Simon & Schuster, April 2002, 22.00, 220 pp.
He was earning a history degree when he veered one hundred and eighty degrees off course to become a free lance hit man. He works for a secret service organization in Great Britain but always knows he could accept employment elsewhere. His latest assignment is to kill Dave Bostridge, an American in a Russian hotel.
Two years later, J.J. aka William Hoffman is plying his trade when something unexpected happens, the predator becomes the prey. Everyone in his organization is being killed and J.J. doesn't know why. Ironically, it is at the Vermont bed and breakfast inn of Mr. Bostridge's family that JJ begins to get a glimmer of what started two years ago and is supposed to end with his life.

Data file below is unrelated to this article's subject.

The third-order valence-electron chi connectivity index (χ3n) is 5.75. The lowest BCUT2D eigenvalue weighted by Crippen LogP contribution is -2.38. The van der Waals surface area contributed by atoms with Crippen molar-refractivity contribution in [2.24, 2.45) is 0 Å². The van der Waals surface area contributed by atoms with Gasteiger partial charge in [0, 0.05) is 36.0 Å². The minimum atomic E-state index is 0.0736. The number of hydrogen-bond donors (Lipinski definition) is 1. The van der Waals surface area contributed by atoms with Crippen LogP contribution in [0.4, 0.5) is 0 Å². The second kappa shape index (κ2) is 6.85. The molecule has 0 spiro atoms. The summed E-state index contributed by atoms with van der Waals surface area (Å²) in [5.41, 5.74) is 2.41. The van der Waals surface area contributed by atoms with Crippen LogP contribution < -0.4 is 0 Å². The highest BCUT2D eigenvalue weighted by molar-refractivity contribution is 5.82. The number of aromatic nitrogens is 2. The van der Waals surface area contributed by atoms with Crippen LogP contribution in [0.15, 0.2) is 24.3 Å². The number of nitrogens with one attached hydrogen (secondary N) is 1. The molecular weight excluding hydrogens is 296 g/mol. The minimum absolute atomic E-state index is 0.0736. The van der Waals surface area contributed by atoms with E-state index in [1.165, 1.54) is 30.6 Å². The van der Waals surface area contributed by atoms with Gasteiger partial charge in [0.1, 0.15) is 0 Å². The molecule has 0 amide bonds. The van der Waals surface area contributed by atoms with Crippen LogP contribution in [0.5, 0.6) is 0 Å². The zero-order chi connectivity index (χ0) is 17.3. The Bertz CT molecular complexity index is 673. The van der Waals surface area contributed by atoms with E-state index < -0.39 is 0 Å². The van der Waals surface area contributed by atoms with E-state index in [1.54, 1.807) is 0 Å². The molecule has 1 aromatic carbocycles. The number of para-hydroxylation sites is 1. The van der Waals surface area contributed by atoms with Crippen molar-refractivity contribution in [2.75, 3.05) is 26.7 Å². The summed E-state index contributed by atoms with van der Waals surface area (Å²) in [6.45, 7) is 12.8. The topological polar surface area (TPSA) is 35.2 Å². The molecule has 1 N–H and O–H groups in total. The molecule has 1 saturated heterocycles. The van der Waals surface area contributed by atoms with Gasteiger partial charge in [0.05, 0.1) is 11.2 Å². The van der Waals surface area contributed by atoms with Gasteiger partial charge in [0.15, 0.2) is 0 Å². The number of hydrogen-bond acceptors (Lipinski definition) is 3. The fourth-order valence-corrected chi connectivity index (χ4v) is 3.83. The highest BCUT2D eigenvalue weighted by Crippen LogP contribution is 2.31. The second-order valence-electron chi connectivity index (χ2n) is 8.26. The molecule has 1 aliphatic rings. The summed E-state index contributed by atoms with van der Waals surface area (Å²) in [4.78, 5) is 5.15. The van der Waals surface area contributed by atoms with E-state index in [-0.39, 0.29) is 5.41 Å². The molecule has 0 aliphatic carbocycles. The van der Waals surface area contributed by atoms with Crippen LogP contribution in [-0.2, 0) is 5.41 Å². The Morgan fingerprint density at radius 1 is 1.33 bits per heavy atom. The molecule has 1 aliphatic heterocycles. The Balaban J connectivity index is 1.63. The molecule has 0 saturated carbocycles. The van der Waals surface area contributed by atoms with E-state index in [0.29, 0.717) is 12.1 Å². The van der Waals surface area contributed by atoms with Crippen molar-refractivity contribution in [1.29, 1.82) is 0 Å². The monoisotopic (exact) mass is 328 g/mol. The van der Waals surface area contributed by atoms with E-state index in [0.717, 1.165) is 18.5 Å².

Surprisingly enough, J.J. isn't a character that will turn readers off but an enigma that the audience will want to figure out. The plot is basically simple and easy to follow but it is the characters and how they interact with J.J. that make PEOPLE DIE a very unusual and refreshing tour. Kevin Wignall has talent to create an anti-hero that will live on in the audience's memory.
This report prepared by Harriet Klausner